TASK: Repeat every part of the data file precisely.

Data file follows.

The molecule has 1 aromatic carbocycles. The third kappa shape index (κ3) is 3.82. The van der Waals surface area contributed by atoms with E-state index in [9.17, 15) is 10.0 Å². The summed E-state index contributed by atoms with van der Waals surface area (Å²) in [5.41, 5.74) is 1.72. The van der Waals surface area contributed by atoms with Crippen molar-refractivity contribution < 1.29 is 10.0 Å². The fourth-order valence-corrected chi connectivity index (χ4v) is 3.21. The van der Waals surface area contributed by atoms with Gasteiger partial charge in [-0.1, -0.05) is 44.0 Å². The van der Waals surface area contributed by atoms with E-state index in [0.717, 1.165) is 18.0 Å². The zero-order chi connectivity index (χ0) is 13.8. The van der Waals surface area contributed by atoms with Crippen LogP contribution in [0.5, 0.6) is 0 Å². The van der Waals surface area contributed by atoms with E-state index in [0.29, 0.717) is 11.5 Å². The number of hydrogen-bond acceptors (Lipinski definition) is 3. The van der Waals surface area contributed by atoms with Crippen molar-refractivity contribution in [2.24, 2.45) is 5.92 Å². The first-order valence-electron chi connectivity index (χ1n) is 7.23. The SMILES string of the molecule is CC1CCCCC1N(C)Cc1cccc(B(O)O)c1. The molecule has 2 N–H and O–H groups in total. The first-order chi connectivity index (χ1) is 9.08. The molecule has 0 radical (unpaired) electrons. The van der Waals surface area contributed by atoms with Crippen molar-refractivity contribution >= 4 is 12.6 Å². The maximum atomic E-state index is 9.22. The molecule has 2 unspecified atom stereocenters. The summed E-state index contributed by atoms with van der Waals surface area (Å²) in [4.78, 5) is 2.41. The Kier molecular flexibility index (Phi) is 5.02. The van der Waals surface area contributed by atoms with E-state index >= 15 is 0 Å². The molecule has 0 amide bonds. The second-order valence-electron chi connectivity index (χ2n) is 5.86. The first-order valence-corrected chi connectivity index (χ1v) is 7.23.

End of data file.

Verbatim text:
The molecule has 1 aromatic carbocycles. The third kappa shape index (κ3) is 3.82. The van der Waals surface area contributed by atoms with E-state index in [9.17, 15) is 10.0 Å². The summed E-state index contributed by atoms with van der Waals surface area (Å²) in [5.41, 5.74) is 1.72. The van der Waals surface area contributed by atoms with Crippen molar-refractivity contribution < 1.29 is 10.0 Å². The fourth-order valence-corrected chi connectivity index (χ4v) is 3.21. The van der Waals surface area contributed by atoms with Gasteiger partial charge in [-0.1, -0.05) is 44.0 Å². The van der Waals surface area contributed by atoms with E-state index in [0.717, 1.165) is 18.0 Å². The zero-order chi connectivity index (χ0) is 13.8. The van der Waals surface area contributed by atoms with Crippen LogP contribution in [0.5, 0.6) is 0 Å². The van der Waals surface area contributed by atoms with E-state index in [0.29, 0.717) is 11.5 Å². The number of hydrogen-bond acceptors (Lipinski definition) is 3. The van der Waals surface area contributed by atoms with Crippen molar-refractivity contribution in [2.24, 2.45) is 5.92 Å². The first-order valence-electron chi connectivity index (χ1n) is 7.23. The SMILES string of the molecule is CC1CCCCC1N(C)Cc1cccc(B(O)O)c1. The molecule has 2 N–H and O–H groups in total. The first-order chi connectivity index (χ1) is 9.08. The molecule has 0 radical (unpaired) electrons. The van der Waals surface area contributed by atoms with Crippen molar-refractivity contribution >= 4 is 12.6 Å². The maximum atomic E-state index is 9.22. The molecule has 2 unspecified atom stereocenters. The summed E-state index contributed by atoms with van der Waals surface area (Å²) in [4.78, 5) is 2.41. The Kier molecular flexibility index (Phi) is 5.02. The van der Waals surface area contributed by atoms with E-state index >= 15 is 0 Å². The molecule has 0 amide bonds. The second-order valence-electron chi connectivity index (χ2n) is 5.86. The first-order valence-corrected chi connectivity index (χ1v) is 7.23.